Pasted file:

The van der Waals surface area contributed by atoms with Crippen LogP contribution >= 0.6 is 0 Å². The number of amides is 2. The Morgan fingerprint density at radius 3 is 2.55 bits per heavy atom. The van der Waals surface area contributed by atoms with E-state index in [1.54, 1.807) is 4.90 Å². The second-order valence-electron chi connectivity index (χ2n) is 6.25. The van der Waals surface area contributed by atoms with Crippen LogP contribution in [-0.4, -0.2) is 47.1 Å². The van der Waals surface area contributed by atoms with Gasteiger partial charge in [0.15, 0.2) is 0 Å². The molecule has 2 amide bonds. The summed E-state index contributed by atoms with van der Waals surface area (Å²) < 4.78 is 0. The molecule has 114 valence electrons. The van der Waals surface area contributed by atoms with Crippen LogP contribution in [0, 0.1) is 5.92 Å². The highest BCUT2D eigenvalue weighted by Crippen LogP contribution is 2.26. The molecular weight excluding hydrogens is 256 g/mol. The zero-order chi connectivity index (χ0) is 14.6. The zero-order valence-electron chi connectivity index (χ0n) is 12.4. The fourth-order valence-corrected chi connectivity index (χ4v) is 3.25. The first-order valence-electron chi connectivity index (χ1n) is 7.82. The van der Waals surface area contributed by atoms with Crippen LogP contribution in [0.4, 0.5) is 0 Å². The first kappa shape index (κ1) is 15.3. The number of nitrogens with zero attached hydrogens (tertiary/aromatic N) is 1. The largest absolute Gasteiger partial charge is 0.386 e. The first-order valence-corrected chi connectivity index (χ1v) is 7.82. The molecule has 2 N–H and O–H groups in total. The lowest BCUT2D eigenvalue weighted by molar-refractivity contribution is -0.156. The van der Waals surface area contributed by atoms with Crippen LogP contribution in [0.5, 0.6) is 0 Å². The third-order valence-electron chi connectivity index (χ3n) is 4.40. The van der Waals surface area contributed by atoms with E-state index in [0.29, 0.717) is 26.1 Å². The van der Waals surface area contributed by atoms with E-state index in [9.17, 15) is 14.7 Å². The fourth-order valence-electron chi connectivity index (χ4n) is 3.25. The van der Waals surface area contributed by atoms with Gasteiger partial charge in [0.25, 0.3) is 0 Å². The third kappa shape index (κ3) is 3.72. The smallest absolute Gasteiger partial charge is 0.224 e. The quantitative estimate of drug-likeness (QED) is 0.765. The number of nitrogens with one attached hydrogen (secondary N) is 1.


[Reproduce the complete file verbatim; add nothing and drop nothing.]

The van der Waals surface area contributed by atoms with Crippen LogP contribution >= 0.6 is 0 Å². The number of amides is 2. The Morgan fingerprint density at radius 3 is 2.55 bits per heavy atom. The van der Waals surface area contributed by atoms with E-state index in [1.54, 1.807) is 4.90 Å². The second-order valence-electron chi connectivity index (χ2n) is 6.25. The van der Waals surface area contributed by atoms with Crippen LogP contribution in [-0.4, -0.2) is 47.1 Å². The van der Waals surface area contributed by atoms with Gasteiger partial charge in [0.15, 0.2) is 0 Å². The molecule has 2 amide bonds. The summed E-state index contributed by atoms with van der Waals surface area (Å²) < 4.78 is 0. The molecule has 114 valence electrons. The van der Waals surface area contributed by atoms with Crippen LogP contribution in [0, 0.1) is 5.92 Å². The highest BCUT2D eigenvalue weighted by Crippen LogP contribution is 2.26. The molecular weight excluding hydrogens is 256 g/mol. The zero-order chi connectivity index (χ0) is 14.6. The zero-order valence-electron chi connectivity index (χ0n) is 12.4. The fourth-order valence-corrected chi connectivity index (χ4v) is 3.25. The first-order valence-electron chi connectivity index (χ1n) is 7.82. The van der Waals surface area contributed by atoms with Crippen LogP contribution in [0.4, 0.5) is 0 Å². The first kappa shape index (κ1) is 15.3. The number of nitrogens with zero attached hydrogens (tertiary/aromatic N) is 1. The largest absolute Gasteiger partial charge is 0.386 e. The first-order valence-corrected chi connectivity index (χ1v) is 7.82. The molecule has 2 N–H and O–H groups in total. The lowest BCUT2D eigenvalue weighted by molar-refractivity contribution is -0.156. The van der Waals surface area contributed by atoms with Crippen LogP contribution in [0.5, 0.6) is 0 Å². The third-order valence-electron chi connectivity index (χ3n) is 4.40. The van der Waals surface area contributed by atoms with E-state index in [0.29, 0.717) is 26.1 Å². The van der Waals surface area contributed by atoms with E-state index in [9.17, 15) is 14.7 Å². The fourth-order valence-electron chi connectivity index (χ4n) is 3.25. The van der Waals surface area contributed by atoms with Gasteiger partial charge in [0.25, 0.3) is 0 Å². The third kappa shape index (κ3) is 3.72. The smallest absolute Gasteiger partial charge is 0.224 e. The quantitative estimate of drug-likeness (QED) is 0.765. The number of nitrogens with one attached hydrogen (secondary N) is 1.